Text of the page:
IMS Triple Play



The IP Multimedia Subsystem (IMS) is a framework basically specified for third generation (3G) mobile networks, for providing Internet Protocol (IP) telecommunication services. The IMS standard defines a generic architecture for offering Voice over IP (VoIP) and multimedia services. It is first specified by the Third Generation Partnership Project (3GPP/3GPP2) and now being embraced by other standards bodies including ETSI/TISPAN. The standard supports multiple access types–including GSM, WCDMA, CDMA2000, wireline broadband access and WLAN.

The Session Initiation Protocol (SIP)  is used as a signalling protocol in the IMS environment. It is defined in RFC 3261 [8] which have functionalities on registration, session establishment, session management and participant invocation (including creating, modifying, and terminating sessions with one or more participants). SIP signalling is the primary method for user registration and session control in the IMS architecture. The Call Session Control Function (CSCF) is the core signalling server in the IMS networks architecture. It acts as both a SIP Registrar and a SIP proxy server.

The “Triple Play” refers to the ability to provide integrated services including data (traditional Web and e-mail), voice-over-IP (VoIP) and high-definition video over the digital network. Now, the term is in the process of being replaced by IMS, which refers to “IP multimedia subsystem,” a much more comprehensive concept that includes both fixed cable and mobile networks that will hopefully be able to adapt to and accommodate services we haven’t even thought of yet.

For users, IMS-based services enable person-to-person and person-to-content communications in a variety of modes – including voice, text, pictures and video, or any combination of these – in a highly personalized and controlled way. For operators, IMS takes the concept of layered architecture one step further by defining a horizontal architecture, where service enablers and common functions can be reused for multiple applications. The horizontal architecture in IMS also specifies interoperability and roaming, and provides bearer control, charging and security. What is more, it is well integrated with existing voice and data networks, while adopting many of the key benefits of the IT domain.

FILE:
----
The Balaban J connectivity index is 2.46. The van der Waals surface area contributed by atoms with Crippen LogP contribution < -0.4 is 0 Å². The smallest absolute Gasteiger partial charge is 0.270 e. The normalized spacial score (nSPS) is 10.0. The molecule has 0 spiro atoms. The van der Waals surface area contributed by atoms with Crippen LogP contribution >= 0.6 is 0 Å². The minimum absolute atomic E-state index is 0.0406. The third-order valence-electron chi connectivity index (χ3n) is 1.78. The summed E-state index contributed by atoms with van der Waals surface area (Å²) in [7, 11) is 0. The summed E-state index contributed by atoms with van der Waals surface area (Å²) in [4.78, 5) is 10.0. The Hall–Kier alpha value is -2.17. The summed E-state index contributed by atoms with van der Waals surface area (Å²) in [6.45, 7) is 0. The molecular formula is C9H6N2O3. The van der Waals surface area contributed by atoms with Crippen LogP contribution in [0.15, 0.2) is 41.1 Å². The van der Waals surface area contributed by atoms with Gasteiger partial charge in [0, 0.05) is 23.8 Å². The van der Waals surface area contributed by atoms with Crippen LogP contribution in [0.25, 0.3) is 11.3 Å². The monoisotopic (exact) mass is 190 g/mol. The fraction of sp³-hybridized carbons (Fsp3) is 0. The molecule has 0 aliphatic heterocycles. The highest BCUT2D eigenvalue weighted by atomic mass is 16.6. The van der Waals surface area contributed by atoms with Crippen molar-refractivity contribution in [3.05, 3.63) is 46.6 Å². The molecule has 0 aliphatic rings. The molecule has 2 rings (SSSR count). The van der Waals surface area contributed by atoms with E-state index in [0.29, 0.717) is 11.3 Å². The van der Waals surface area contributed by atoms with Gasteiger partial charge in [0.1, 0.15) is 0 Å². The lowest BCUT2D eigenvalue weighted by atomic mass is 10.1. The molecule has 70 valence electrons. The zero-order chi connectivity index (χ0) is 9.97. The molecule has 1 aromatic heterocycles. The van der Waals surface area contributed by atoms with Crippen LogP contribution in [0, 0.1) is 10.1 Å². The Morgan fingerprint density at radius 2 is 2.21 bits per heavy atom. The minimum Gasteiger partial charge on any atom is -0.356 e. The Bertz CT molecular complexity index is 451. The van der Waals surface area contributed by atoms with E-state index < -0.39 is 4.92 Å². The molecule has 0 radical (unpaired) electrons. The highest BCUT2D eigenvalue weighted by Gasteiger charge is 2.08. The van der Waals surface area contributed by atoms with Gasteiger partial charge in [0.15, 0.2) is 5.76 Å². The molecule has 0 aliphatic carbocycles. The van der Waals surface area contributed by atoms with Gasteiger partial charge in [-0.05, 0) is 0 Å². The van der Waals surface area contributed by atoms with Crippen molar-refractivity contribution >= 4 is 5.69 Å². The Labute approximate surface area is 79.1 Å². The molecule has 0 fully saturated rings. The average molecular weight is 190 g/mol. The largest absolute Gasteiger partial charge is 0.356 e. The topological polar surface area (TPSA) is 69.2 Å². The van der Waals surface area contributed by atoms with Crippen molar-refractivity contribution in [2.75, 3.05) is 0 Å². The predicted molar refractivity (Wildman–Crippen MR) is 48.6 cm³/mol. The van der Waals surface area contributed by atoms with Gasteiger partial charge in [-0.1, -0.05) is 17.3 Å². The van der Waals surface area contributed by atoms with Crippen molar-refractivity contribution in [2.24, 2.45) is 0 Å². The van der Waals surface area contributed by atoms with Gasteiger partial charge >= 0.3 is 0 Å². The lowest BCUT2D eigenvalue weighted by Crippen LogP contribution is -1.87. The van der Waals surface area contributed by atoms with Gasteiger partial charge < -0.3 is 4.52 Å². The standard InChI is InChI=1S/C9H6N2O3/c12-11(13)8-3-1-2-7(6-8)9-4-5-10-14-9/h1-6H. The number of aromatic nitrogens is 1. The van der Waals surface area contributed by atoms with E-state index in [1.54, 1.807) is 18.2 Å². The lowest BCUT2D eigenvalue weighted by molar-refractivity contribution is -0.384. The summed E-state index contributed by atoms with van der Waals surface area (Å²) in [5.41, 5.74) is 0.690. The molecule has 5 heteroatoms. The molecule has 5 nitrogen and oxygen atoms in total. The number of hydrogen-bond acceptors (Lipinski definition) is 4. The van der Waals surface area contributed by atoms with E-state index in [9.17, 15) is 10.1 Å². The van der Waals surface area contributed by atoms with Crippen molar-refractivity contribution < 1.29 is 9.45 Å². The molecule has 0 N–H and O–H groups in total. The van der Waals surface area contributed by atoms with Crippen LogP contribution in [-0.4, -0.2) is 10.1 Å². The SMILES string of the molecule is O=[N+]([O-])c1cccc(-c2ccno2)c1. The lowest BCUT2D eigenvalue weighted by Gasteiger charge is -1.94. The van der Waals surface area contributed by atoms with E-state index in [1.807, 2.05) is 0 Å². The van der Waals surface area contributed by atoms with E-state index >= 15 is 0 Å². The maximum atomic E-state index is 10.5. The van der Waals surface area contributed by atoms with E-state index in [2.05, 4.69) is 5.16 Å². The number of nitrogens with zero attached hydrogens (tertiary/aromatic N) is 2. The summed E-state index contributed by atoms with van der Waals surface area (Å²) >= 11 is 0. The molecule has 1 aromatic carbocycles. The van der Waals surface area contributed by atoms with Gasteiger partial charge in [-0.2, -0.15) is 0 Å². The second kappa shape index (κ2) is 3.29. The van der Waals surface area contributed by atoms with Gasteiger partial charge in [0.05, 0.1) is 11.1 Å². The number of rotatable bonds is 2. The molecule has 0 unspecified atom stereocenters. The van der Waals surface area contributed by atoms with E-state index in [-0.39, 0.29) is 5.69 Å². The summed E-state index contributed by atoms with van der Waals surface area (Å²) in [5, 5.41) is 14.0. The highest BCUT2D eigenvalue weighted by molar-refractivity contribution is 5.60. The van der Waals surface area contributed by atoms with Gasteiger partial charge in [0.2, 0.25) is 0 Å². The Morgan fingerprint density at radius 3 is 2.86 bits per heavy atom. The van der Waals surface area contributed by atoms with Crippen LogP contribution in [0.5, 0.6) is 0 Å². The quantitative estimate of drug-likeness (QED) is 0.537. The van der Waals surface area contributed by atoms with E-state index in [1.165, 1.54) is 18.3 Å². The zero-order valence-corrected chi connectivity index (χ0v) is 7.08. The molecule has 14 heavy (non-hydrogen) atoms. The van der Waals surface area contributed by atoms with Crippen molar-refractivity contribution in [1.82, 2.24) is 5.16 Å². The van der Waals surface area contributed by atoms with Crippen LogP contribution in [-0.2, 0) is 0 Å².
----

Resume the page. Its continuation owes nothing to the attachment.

This makes IMS a key enabler for fixed-mobile convergence. For these reasons, IMS will become preferred solution for fixed and mobile operators’ multimedia business. The integration of different media opens up new possibilities for far richer services than those available today and for which users will probably be willing to pay IMS is concerned with the creation and deployment of multimedia telecommunication services over any IP network. Importantly, this includes person-to-person real time services (such as voice) over Packet Switched (PS) networks, removing the need for a Circuit Switched (CS) domain. However, emulation of mobile CS services is not the primary goal of IMS, although their replacement by IMS services is unavoidable in the long run. Furthermore, it will be necessary for IMS to interwork with external CS networks, such as the Public Switched Telephone Network (PSTN) and Public Land Mobile Network (PLMN), even if there is no longer a circuit switched core network domain.

Several projects have been carried out in this area. Some of them were done by the students, as did by M. Thaha Ayub, Oktaviana Damayanti, and Davina Olivia.